Once we started Touchpoint, we realized that such an ambitious project would need a separate development team. Strictly speaking, several development teams.
We used our existing team’s knowledge and experience to hire the first people. This allowed us to create a foundational backbone for the code that would sustain it.
The actual development started after we onboarded four back- and front-end developers.
After that, we started a full-scale hiring process to grow these teams. The plan was to expand the development team along with the product team. There were only two people on the product team at that point.
Our challenge was going through hundreds of applications and making sure we did not disqualify candidates that have potential, despite lacking skills on their CVs:
We rejected some candidates at the CV screening stage, but even then, we had to conduct many interviews. We were aware that our requirements are high and also that 42% of applicants don’t meet the skill requirements (but can still make great hires).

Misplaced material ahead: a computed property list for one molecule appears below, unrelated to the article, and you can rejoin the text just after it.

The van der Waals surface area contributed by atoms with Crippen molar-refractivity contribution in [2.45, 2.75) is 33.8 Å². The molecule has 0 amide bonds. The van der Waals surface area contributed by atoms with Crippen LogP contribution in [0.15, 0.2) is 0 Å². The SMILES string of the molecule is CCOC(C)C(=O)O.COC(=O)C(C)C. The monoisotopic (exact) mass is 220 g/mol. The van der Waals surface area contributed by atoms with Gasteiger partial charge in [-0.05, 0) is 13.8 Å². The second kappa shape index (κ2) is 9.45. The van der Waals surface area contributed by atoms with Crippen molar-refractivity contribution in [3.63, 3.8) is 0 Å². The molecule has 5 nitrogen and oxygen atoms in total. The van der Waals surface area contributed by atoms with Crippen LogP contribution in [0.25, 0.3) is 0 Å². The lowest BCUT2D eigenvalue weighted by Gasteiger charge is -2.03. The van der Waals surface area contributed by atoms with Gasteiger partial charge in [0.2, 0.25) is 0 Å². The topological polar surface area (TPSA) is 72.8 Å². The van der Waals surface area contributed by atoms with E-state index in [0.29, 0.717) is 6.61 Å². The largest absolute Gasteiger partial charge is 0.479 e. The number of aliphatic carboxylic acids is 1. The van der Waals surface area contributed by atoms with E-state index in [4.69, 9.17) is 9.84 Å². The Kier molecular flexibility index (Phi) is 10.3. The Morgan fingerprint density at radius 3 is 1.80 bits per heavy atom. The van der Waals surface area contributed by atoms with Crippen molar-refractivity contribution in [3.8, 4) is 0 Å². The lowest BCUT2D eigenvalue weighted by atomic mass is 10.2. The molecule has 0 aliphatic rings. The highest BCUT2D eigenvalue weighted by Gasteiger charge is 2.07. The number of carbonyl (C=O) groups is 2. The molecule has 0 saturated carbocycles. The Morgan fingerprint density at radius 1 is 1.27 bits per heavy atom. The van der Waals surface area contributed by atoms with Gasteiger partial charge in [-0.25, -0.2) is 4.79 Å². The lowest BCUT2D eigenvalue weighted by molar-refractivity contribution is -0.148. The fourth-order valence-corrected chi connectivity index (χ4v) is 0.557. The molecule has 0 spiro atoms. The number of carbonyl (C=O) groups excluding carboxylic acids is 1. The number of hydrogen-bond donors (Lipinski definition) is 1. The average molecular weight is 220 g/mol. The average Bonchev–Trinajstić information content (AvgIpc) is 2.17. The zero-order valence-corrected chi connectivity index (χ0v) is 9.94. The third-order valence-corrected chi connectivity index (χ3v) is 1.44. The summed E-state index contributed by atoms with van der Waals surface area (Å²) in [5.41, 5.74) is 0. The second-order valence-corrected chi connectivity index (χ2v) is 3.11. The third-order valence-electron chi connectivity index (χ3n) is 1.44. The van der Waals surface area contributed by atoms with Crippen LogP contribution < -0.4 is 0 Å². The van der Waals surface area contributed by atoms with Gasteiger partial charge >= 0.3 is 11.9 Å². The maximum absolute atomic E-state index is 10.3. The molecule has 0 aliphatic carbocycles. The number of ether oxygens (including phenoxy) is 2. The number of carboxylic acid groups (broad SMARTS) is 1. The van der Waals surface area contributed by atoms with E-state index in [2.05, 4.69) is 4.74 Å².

If we’d only invited fully qualified candidates to the interviews, we would have only hired 5-6 people by now. Some of our best hires didn’t tick all the boxes on their CV. Still, they had the right practical experience to help us develop our products.
We decided to put in place two extra steps to make sure we did not disqualify promising candidates:
As we continued to grow, we realized that we needed a dedicated person (or more than one person) to assist candidates through the hiring pipeline.
That’s how we started our HR team, which grew from 1 to 3 members in half a year.
Their responsibilities included:
We established procedures for the hiring and onboarding process. We also created contract templates and assigned a contact person for each onboarding procedure.
By taking these steps, the candidates and HR team shared a common understanding of procedures and were able to implement them according to plan.
It is tricky to take on more people all at the same time because we rely on existing developers to onboard them. This can take up a lot of time they could otherwise spend on business tasks.
For example, bringing in three people in the same month registered a spike in the duration of onboarding meetings and pull-request reviews.
We started adding new hires at a slower pace, spacing out onboarding processes. The amount of time developers took to onboard new hires remained the same, but it was more evenly distributed over time.
Another thing that helped was preparing clear onboarding documentation for the entire team. This made it easy to assign supervisors, assign tasks, and handle administrative tasks.